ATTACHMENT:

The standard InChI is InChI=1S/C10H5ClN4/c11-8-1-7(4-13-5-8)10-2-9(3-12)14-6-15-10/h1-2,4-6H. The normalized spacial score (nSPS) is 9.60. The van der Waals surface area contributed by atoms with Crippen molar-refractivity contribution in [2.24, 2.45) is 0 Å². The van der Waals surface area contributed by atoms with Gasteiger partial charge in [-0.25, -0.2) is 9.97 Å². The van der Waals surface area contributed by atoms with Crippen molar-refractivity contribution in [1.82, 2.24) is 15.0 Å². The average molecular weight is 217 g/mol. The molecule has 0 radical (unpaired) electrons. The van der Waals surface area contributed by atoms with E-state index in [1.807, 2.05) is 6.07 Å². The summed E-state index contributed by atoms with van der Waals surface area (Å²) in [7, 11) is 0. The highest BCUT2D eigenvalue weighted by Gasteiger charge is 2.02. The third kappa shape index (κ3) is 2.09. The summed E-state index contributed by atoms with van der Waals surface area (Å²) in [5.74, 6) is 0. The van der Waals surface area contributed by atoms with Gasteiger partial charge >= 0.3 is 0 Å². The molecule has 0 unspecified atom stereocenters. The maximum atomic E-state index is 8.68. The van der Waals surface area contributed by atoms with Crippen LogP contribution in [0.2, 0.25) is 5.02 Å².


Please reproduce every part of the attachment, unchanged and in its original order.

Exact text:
The standard InChI is InChI=1S/C10H5ClN4/c11-8-1-7(4-13-5-8)10-2-9(3-12)14-6-15-10/h1-2,4-6H. The normalized spacial score (nSPS) is 9.60. The van der Waals surface area contributed by atoms with Crippen molar-refractivity contribution in [2.24, 2.45) is 0 Å². The van der Waals surface area contributed by atoms with Gasteiger partial charge in [-0.25, -0.2) is 9.97 Å². The van der Waals surface area contributed by atoms with Crippen molar-refractivity contribution in [1.82, 2.24) is 15.0 Å². The average molecular weight is 217 g/mol. The molecule has 0 radical (unpaired) electrons. The van der Waals surface area contributed by atoms with E-state index in [1.807, 2.05) is 6.07 Å². The summed E-state index contributed by atoms with van der Waals surface area (Å²) in [7, 11) is 0. The highest BCUT2D eigenvalue weighted by Gasteiger charge is 2.02. The third kappa shape index (κ3) is 2.09. The summed E-state index contributed by atoms with van der Waals surface area (Å²) in [5.74, 6) is 0. The van der Waals surface area contributed by atoms with Gasteiger partial charge >= 0.3 is 0 Å². The molecule has 0 unspecified atom stereocenters. The maximum atomic E-state index is 8.68. The van der Waals surface area contributed by atoms with Crippen LogP contribution in [0.2, 0.25) is 5.02 Å².